My review of the Garmin Varia RTL510 radar tail light (update)
In my review of the Garmin Varia RTL510 radar tail light I wrote about the issues I had with the radar draining the battery of my Edge 810. Now that I have the Edge 1030, it’s time for a quick update.
Garmin Edge battery life when using the radar:
The biggest issue I had when using the radar was the short time it took to completely drain the battery of my Edge 810. This is what I wrote about it in my previous post:
Because I tested the radar with just one 810, I can’t say for sure that everyone with an Edge 810 will run into this issue. What I can say is that buying the Edge 1030 has completely solved the problem for me. I’ve done several test rides with the same setup as before, so with two VIRB Ultra 30 cameras, a speed and cadence sensor, a power meter, a heart rate strap and the radar connected to the Edge. The average battery usage per hour was only 9-10%. This means that now I can do long rides without completely draining the battery of the Edge.
I’m quite happy with the 1030 so far, but if it weren’t for the fact that the power button of my 810 broke off, I probably wouldn’t have bought a new bike computer just yet. At around 500 Euros, the Edge 1030 has quite the price tag. If you don’t want to spend that kind of money to solve a possible battery issue with your Edge 810, you could buy the radar bundle instead, so you’d have a separate screen for your radar. Keep in mind that at the moment it’s not possible to buy the Radar display unit separately. You can either buy just the radar or the bundle, so you don’t have the option to test the radar with your Edge and then buy the display unit afterwards if you find out you have the same battery issues that I had with my 810.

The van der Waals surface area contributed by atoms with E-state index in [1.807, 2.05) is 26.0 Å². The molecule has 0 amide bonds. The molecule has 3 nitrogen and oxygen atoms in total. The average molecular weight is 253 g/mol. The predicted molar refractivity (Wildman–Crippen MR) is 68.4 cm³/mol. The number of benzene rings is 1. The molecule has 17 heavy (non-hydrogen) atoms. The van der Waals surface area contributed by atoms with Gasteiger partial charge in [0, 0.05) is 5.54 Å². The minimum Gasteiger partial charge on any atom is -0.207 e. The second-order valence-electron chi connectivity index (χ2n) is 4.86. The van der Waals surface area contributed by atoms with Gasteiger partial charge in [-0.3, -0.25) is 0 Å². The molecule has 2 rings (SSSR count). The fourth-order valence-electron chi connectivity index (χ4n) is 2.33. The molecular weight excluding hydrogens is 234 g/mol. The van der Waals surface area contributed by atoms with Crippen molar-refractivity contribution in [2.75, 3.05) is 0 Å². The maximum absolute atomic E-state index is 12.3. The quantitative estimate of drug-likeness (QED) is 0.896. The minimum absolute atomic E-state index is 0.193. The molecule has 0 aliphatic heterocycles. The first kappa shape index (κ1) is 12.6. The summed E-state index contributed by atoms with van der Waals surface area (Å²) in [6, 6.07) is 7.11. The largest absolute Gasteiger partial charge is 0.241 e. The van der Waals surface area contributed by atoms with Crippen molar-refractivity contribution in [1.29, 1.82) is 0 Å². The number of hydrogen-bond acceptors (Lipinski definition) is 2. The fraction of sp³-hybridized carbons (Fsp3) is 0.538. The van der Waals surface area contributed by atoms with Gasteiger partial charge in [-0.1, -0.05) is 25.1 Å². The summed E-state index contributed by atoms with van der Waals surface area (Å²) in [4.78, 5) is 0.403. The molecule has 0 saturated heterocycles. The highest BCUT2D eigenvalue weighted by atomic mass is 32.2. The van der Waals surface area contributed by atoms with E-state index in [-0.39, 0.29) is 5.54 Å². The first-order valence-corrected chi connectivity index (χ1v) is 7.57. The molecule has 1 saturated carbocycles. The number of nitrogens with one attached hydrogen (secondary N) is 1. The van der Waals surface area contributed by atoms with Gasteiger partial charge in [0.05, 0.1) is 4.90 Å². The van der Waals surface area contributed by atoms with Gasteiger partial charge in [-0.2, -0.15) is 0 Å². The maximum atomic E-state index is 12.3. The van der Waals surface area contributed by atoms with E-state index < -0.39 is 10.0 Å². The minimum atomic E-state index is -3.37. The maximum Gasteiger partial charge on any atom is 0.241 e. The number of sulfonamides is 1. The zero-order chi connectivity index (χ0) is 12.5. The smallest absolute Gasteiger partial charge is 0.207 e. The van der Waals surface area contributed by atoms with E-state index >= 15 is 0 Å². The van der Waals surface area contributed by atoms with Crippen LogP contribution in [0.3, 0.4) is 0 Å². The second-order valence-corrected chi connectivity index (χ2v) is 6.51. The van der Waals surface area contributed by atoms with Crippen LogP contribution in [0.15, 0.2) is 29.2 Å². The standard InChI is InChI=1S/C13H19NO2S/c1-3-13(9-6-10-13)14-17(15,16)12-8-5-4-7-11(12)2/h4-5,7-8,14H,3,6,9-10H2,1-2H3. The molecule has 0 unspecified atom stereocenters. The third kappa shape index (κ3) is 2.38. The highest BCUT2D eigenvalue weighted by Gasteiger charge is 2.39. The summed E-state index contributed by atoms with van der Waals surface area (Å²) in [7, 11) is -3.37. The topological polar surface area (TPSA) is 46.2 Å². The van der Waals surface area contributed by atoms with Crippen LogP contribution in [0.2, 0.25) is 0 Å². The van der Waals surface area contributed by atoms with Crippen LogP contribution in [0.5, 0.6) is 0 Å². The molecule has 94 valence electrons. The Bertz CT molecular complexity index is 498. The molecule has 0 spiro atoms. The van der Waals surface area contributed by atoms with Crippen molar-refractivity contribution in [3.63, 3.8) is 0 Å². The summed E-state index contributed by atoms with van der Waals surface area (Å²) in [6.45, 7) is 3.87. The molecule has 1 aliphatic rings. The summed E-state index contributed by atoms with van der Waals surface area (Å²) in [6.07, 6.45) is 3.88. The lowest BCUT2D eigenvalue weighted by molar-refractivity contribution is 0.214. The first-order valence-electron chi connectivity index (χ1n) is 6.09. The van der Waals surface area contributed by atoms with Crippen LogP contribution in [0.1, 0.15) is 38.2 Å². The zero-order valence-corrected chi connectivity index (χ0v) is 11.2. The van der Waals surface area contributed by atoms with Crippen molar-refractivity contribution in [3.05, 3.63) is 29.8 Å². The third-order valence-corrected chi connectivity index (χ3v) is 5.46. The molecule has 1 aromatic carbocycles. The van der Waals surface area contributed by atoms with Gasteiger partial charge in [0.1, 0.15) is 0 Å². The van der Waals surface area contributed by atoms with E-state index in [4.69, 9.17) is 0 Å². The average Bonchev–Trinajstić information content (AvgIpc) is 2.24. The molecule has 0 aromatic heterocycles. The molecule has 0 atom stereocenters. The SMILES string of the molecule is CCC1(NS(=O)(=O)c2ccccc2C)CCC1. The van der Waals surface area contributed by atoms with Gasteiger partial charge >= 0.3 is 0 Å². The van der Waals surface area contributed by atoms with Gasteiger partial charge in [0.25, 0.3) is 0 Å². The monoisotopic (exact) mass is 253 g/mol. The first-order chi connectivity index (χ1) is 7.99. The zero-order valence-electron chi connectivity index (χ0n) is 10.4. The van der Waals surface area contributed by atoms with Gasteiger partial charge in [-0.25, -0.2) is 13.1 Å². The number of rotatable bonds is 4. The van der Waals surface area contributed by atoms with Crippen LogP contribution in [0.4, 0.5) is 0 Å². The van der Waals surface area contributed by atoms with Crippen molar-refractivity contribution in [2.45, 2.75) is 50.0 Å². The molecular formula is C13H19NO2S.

A cheaper solution is connecting your Edge to a small power bank. I’ve tested this with a power bank I had lying around and that I mounted to my bike stem with some Velcro. That looked like this:
I just used some items I could find in my house, so I’m sure that the setup would look much better if I’d bought a shorter cable and maybe mounted the power bank below the bike stem. In any case, this setup did work like a charm. It does have the problem that it’s not water proof, so if you’re riding a lot in the rain, this might not be the option.
The colors on your screen:
When the radar has detected a vehicle, you’ll see two colored bars on your screen, either amber or red. Amber indicates a vehicle is approaching. Red indicates a vehicle is advancing at a high rate of speed. On my Edge 810 the difference between amber and red was not very noticeable, especially when riding in the sun. The difference between the two colors is very clear on the Edge 1030, even in strong sunlight. Knowing that a vehicle is approaching very fast can help you decide what to do. For instance, if there’s also oncoming traffic, I often move closer to the edge of the road or go a and ride in front or behind my cycling buddy, because Sicilian drivers tend to try and pass you even in situations where there’s clearly not enough room (and I guess this doesn’t only happen in Sicily…).
As you know you can set many alerts on a Garmin Edge, for instance lap alerts, or range alerts for power, cadence or heart rate. Then there are the beeps you hear when your Edge 1030 notifies you that you are approaching a sharp bend, and of course, the alerts you get when using the radar. That’s quite some beeping when you’re on your bike! I haven’t used all of the alerts yet, but lap, sharp bend and radar alerts all sound differently, so I know what kind of alert I hear.
After having done many rides with the radar, I’m still very happy with my purchase. If you have questions about the radar, don’t hesitate to drop me a line!